But snake-buddies weren’t the only relationships that were forged at Hueston Woods. One day Traci, (Kim’s sister), decided to go on a manhunt in the B section camping area. She ended up getting chased out by a raccoon family but yes, she was successful…..38 years, (I think), of marriage and counting, (to a man, not a raccoon).
If we were lucky, we’d get a nice spot in the A section, somewhere either close to the showers or up on the high ground section of A in case of heavy rains. On one occasion we were late getting up there and not so lucky. The first spot we set up on was not so close to Kim’s parents. This didn’t seem like a big deal to me because the section was really not that large but when a spot next to Kim’s parents opened up the next morning, Kim, (in her glorious wisdom), thought we should move our camper. I didn’t want to move it since it was already set up so she moved it herself while it was still erect.
The camper had a larger sized bed on one end. Kim and I slept there with our little toddler Timmy – Timmy would be against the very inside so he didn’t roll off the bed at night. Immediately below that bed was a table that converted to a bed. Corey would sleep there and then Mitch would sleep on the other side of the camper in the smaller bed.
Well…everything would have been fine except for the fact that Kim didn’t tell me she had unloosened the straps underneath each of the beds. This might be ok for an adult, but for a little boy who has a tendency to squirm around in his sleep, this created an ‘issue’. You see, those straps ensured the bed ends stayed closed and secure. Around 2am that night, we’re all tucked in snug as bugs…..except for little Timmy that is. He had fallen out of the end of the camper, onto the ground. Kim was first to awaken to the muffled sounds of baby cry outside of the camper…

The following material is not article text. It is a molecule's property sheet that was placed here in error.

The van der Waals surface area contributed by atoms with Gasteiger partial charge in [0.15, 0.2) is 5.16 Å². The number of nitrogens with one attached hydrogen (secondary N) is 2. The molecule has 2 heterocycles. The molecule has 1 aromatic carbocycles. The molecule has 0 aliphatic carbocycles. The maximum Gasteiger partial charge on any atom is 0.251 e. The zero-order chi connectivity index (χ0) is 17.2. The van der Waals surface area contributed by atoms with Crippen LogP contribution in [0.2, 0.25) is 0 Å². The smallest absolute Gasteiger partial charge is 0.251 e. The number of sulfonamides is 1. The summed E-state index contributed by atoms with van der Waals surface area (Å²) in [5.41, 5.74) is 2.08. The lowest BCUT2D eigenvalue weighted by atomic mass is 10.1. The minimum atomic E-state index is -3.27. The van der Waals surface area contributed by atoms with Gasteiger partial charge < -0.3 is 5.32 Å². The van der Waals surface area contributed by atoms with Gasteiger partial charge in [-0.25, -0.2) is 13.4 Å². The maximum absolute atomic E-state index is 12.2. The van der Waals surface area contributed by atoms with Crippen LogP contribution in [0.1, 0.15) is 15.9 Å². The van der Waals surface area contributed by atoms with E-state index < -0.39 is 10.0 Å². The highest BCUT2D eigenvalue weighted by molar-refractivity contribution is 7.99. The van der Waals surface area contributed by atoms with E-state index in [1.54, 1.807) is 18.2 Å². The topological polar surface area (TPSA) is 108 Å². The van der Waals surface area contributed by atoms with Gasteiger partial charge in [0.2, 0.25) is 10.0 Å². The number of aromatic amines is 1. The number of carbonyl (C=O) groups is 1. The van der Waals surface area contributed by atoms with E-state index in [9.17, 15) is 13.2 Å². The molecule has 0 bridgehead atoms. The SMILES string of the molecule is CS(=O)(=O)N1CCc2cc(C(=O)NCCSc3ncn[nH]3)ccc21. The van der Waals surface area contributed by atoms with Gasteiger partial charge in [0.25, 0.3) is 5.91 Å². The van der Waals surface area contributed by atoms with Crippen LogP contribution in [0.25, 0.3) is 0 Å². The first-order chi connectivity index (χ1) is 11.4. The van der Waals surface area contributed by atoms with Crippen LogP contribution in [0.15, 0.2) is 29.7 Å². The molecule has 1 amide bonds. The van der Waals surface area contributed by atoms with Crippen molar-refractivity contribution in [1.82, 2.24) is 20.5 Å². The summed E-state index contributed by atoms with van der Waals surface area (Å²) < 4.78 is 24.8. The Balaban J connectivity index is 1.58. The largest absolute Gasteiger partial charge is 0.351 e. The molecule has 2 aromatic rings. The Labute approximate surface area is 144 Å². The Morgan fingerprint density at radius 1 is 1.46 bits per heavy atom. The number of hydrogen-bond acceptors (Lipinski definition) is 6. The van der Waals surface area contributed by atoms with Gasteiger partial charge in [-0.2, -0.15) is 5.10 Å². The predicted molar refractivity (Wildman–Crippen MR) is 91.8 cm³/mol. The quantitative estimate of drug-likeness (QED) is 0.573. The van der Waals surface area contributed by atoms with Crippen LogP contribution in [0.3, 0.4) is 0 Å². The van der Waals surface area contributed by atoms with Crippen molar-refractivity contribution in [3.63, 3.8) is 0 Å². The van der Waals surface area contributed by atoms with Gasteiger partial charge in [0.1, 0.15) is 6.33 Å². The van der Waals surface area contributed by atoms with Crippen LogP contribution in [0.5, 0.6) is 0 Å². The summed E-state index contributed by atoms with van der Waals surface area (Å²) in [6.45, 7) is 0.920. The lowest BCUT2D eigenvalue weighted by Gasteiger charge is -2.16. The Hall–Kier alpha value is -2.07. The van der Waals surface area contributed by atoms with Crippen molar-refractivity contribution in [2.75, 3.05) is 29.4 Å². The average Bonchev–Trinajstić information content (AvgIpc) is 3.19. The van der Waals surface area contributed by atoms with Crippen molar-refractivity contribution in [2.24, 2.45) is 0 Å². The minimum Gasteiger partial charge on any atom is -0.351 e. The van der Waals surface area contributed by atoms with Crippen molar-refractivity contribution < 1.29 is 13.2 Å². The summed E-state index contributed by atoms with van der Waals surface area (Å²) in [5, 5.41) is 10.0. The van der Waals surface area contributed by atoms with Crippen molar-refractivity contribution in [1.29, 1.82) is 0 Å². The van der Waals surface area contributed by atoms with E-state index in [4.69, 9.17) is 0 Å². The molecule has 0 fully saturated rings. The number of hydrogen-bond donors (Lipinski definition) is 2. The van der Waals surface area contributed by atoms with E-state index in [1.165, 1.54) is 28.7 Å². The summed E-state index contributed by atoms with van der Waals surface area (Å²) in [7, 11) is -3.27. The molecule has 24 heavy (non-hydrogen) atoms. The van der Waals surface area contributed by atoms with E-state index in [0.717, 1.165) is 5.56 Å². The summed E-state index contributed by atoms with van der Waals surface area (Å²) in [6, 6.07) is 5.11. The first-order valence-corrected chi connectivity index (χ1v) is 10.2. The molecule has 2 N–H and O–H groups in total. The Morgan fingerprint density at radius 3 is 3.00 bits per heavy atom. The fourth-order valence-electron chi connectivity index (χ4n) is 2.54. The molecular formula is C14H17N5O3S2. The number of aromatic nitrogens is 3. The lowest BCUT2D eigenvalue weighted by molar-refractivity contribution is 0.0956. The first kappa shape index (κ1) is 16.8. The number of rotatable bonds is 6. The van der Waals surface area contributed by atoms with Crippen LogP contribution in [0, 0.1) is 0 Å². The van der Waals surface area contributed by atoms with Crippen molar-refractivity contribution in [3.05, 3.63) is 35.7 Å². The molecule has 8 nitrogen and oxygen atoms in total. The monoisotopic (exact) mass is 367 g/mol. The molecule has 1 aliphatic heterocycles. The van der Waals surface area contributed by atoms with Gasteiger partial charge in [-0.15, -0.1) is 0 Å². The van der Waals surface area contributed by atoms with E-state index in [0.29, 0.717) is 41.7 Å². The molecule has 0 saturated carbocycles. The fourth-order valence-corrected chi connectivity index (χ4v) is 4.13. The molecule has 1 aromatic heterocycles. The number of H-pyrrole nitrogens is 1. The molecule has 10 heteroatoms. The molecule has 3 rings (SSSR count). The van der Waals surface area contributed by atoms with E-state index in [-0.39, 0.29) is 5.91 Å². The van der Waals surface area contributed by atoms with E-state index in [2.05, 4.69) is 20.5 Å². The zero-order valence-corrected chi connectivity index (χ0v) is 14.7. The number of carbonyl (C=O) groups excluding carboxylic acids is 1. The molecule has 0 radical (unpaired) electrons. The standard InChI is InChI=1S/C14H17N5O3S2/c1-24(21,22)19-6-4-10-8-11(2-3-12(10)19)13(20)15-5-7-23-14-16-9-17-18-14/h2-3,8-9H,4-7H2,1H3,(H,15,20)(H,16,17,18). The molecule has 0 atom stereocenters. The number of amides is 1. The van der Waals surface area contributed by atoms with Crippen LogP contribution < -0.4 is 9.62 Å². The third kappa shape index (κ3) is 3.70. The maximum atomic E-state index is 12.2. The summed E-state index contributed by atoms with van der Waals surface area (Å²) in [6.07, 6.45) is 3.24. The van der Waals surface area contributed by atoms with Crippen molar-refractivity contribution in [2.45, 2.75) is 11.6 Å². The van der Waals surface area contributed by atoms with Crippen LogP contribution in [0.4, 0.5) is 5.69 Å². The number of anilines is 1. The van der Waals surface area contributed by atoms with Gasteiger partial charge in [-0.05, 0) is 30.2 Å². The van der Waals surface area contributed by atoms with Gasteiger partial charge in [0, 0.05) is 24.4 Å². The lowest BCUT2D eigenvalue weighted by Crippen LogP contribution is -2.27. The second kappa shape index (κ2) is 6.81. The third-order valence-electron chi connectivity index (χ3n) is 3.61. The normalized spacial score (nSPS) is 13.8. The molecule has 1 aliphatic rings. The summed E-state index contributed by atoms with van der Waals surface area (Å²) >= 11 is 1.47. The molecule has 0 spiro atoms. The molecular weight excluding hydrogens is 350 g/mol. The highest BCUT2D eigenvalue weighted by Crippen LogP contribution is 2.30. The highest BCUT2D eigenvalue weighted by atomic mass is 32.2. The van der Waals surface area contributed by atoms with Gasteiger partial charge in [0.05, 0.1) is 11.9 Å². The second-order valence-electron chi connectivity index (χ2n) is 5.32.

TIMMY FELL OUT OF THE CAMPER!
Huh, what? (Me, dazed and confused)….
GET UP, TIMMY FELL OUT OF THE CAMPER!
And sure enough, he had rolled right out and landed on the pavement. It’s a minor miracle that he didn’t land on his head, but he was fine, albeit a bit baby-traumatized.
Timmy couldn’t even talk yet, but despite a lack of speech, he told everyone the story the next day in baby sign language, complete with a head nod and fake crying. I think this was the first time we got to experience his fantastic childhood memory.
We camped maybe every other weekend in the years from ’78 to ’89 before moving to Louisiana. We sold the camper soon after moving but when we moved back to Ohio in ’94, camping was back on the menu. All and all, we had a nice couple of decades of camping and hopefully our children have cushy, feel-good camping memories.
For me, whether it was the S’mores, the ‘Mel and Sam fish fry’s’, the creeking, or the raccoons getting into the coolers at night looking for eggs, or the occasional wild storms or just staying up to the late hours, all huddled around a nighttime fire burning painted wood, (tribute reference to Sam…RIP), and talking about anything that crossed our minds…..our camping years represent a few of our fondest days of family. I’m not sure I’d do it again today in this time of my life, but I’m terribly glad we shared those times together….it wasn’t Prytania, but we all grew up a little bit more in the camping years.